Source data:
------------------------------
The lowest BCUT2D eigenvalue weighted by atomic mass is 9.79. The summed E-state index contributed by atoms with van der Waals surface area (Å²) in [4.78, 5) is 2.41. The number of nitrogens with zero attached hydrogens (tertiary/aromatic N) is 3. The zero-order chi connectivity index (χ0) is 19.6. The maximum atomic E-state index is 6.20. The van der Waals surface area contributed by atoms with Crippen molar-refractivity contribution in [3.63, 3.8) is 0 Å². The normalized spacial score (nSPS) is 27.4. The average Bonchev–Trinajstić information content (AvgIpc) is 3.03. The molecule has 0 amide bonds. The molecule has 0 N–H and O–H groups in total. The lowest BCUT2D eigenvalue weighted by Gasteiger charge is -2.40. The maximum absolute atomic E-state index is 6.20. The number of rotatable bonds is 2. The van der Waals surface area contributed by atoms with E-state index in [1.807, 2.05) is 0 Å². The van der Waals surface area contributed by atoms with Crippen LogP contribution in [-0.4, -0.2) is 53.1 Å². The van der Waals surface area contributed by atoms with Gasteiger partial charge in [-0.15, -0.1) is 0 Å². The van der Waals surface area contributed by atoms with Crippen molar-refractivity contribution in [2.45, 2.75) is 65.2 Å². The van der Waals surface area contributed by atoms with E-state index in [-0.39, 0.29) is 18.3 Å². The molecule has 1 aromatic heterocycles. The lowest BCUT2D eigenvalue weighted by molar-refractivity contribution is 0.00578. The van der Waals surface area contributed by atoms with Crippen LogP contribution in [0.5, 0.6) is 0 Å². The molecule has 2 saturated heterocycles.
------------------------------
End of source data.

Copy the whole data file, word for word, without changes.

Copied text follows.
The lowest BCUT2D eigenvalue weighted by atomic mass is 9.79. The summed E-state index contributed by atoms with van der Waals surface area (Å²) in [4.78, 5) is 2.41. The number of nitrogens with zero attached hydrogens (tertiary/aromatic N) is 3. The zero-order chi connectivity index (χ0) is 19.6. The maximum atomic E-state index is 6.20. The van der Waals surface area contributed by atoms with Crippen molar-refractivity contribution in [3.63, 3.8) is 0 Å². The normalized spacial score (nSPS) is 27.4. The average Bonchev–Trinajstić information content (AvgIpc) is 3.03. The molecule has 0 amide bonds. The molecule has 0 N–H and O–H groups in total. The lowest BCUT2D eigenvalue weighted by Gasteiger charge is -2.40. The maximum absolute atomic E-state index is 6.20. The number of rotatable bonds is 2. The van der Waals surface area contributed by atoms with E-state index in [1.807, 2.05) is 0 Å². The van der Waals surface area contributed by atoms with Crippen LogP contribution in [-0.4, -0.2) is 53.1 Å². The van der Waals surface area contributed by atoms with Gasteiger partial charge in [-0.15, -0.1) is 0 Å². The van der Waals surface area contributed by atoms with Crippen molar-refractivity contribution in [2.45, 2.75) is 65.2 Å². The van der Waals surface area contributed by atoms with E-state index in [-0.39, 0.29) is 18.3 Å². The molecule has 1 aromatic heterocycles. The lowest BCUT2D eigenvalue weighted by molar-refractivity contribution is 0.00578. The van der Waals surface area contributed by atoms with Crippen LogP contribution in [0.5, 0.6) is 0 Å². The molecule has 2 saturated heterocycles.